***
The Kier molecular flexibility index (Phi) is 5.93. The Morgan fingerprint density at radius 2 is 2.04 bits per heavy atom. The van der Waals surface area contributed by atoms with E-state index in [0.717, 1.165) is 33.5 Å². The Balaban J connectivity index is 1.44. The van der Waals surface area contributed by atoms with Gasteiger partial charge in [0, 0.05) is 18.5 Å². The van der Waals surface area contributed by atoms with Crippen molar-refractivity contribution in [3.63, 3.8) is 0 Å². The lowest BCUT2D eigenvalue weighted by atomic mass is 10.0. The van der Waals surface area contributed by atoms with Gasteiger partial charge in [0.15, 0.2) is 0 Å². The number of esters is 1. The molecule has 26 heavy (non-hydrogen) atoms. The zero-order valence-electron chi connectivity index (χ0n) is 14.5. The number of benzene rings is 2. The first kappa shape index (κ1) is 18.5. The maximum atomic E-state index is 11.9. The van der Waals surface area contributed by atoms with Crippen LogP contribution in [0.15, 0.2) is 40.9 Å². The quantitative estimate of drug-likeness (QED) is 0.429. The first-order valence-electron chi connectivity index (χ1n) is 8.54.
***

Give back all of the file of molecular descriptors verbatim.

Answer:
The Kier molecular flexibility index (Phi) is 5.93. The Morgan fingerprint density at radius 2 is 2.04 bits per heavy atom. The van der Waals surface area contributed by atoms with E-state index in [0.717, 1.165) is 33.5 Å². The Balaban J connectivity index is 1.44. The van der Waals surface area contributed by atoms with Gasteiger partial charge in [0, 0.05) is 18.5 Å². The van der Waals surface area contributed by atoms with Crippen molar-refractivity contribution in [3.63, 3.8) is 0 Å². The lowest BCUT2D eigenvalue weighted by atomic mass is 10.0. The van der Waals surface area contributed by atoms with Gasteiger partial charge in [0.15, 0.2) is 0 Å². The number of esters is 1. The molecule has 26 heavy (non-hydrogen) atoms. The zero-order valence-electron chi connectivity index (χ0n) is 14.5. The number of benzene rings is 2. The first kappa shape index (κ1) is 18.5. The maximum atomic E-state index is 11.9. The van der Waals surface area contributed by atoms with Crippen LogP contribution in [0.15, 0.2) is 40.9 Å². The quantitative estimate of drug-likeness (QED) is 0.429. The first-order valence-electron chi connectivity index (χ1n) is 8.54.